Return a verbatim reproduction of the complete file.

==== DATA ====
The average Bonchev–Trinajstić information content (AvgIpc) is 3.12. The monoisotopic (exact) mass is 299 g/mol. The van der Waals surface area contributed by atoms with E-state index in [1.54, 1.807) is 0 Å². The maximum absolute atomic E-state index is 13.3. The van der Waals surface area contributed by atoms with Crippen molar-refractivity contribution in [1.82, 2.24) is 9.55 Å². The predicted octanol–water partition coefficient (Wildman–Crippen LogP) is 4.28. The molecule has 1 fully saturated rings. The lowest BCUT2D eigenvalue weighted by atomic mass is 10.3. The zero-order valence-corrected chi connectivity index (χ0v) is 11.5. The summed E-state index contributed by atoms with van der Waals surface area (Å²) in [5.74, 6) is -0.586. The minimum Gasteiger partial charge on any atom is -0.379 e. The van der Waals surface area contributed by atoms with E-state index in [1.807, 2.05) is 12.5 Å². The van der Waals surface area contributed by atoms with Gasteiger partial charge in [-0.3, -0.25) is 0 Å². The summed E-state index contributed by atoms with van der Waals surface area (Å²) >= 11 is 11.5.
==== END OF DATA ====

The average Bonchev–Trinajstić information content (AvgIpc) is 3.12. The monoisotopic (exact) mass is 299 g/mol. The van der Waals surface area contributed by atoms with E-state index in [1.54, 1.807) is 0 Å². The maximum absolute atomic E-state index is 13.3. The van der Waals surface area contributed by atoms with Crippen molar-refractivity contribution in [1.82, 2.24) is 9.55 Å². The predicted octanol–water partition coefficient (Wildman–Crippen LogP) is 4.28. The molecule has 1 fully saturated rings. The lowest BCUT2D eigenvalue weighted by atomic mass is 10.3. The zero-order valence-corrected chi connectivity index (χ0v) is 11.5. The summed E-state index contributed by atoms with van der Waals surface area (Å²) in [5.74, 6) is -0.586. The minimum Gasteiger partial charge on any atom is -0.379 e. The van der Waals surface area contributed by atoms with E-state index in [1.807, 2.05) is 12.5 Å². The van der Waals surface area contributed by atoms with Gasteiger partial charge in [-0.3, -0.25) is 0 Å². The summed E-state index contributed by atoms with van der Waals surface area (Å²) >= 11 is 11.5.